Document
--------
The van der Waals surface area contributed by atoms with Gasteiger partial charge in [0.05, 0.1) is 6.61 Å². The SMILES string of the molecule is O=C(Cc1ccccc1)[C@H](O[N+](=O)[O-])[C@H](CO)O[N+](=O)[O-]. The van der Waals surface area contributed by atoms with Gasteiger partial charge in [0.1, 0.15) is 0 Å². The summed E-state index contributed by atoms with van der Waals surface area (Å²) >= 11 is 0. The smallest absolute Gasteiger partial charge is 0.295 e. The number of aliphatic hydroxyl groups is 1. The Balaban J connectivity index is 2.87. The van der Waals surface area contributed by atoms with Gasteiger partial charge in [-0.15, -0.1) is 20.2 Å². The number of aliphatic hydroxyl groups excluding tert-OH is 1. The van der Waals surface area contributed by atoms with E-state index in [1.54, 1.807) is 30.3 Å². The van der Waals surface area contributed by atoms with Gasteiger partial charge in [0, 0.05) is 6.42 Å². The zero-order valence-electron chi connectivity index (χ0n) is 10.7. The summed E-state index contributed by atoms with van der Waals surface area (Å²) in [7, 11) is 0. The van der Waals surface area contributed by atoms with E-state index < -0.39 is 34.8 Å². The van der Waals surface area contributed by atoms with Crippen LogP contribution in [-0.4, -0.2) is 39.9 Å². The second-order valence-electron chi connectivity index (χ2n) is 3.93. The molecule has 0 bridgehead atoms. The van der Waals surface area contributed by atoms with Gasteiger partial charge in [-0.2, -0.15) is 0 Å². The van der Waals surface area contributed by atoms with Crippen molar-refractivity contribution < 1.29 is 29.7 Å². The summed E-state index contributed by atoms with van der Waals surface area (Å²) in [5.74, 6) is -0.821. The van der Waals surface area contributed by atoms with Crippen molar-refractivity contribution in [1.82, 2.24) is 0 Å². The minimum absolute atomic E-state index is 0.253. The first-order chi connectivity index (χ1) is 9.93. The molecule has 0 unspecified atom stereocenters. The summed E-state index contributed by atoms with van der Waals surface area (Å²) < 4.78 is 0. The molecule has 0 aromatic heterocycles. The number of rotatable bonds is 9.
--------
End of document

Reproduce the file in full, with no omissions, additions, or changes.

The van der Waals surface area contributed by atoms with Gasteiger partial charge in [0.05, 0.1) is 6.61 Å². The SMILES string of the molecule is O=C(Cc1ccccc1)[C@H](O[N+](=O)[O-])[C@H](CO)O[N+](=O)[O-]. The van der Waals surface area contributed by atoms with Gasteiger partial charge in [0.1, 0.15) is 0 Å². The summed E-state index contributed by atoms with van der Waals surface area (Å²) >= 11 is 0. The smallest absolute Gasteiger partial charge is 0.295 e. The number of aliphatic hydroxyl groups is 1. The Balaban J connectivity index is 2.87. The van der Waals surface area contributed by atoms with Gasteiger partial charge in [-0.15, -0.1) is 20.2 Å². The number of aliphatic hydroxyl groups excluding tert-OH is 1. The van der Waals surface area contributed by atoms with E-state index in [1.54, 1.807) is 30.3 Å². The van der Waals surface area contributed by atoms with Gasteiger partial charge in [0, 0.05) is 6.42 Å². The zero-order valence-electron chi connectivity index (χ0n) is 10.7. The summed E-state index contributed by atoms with van der Waals surface area (Å²) in [7, 11) is 0. The van der Waals surface area contributed by atoms with E-state index < -0.39 is 34.8 Å². The van der Waals surface area contributed by atoms with Crippen LogP contribution in [-0.4, -0.2) is 39.9 Å². The second-order valence-electron chi connectivity index (χ2n) is 3.93. The molecule has 0 bridgehead atoms. The van der Waals surface area contributed by atoms with Gasteiger partial charge in [-0.2, -0.15) is 0 Å². The van der Waals surface area contributed by atoms with Crippen molar-refractivity contribution < 1.29 is 29.7 Å². The summed E-state index contributed by atoms with van der Waals surface area (Å²) in [5.74, 6) is -0.821. The van der Waals surface area contributed by atoms with Crippen molar-refractivity contribution in [1.82, 2.24) is 0 Å². The minimum absolute atomic E-state index is 0.253. The first-order chi connectivity index (χ1) is 9.93. The molecule has 0 unspecified atom stereocenters. The summed E-state index contributed by atoms with van der Waals surface area (Å²) < 4.78 is 0. The molecule has 0 aromatic heterocycles. The number of rotatable bonds is 9.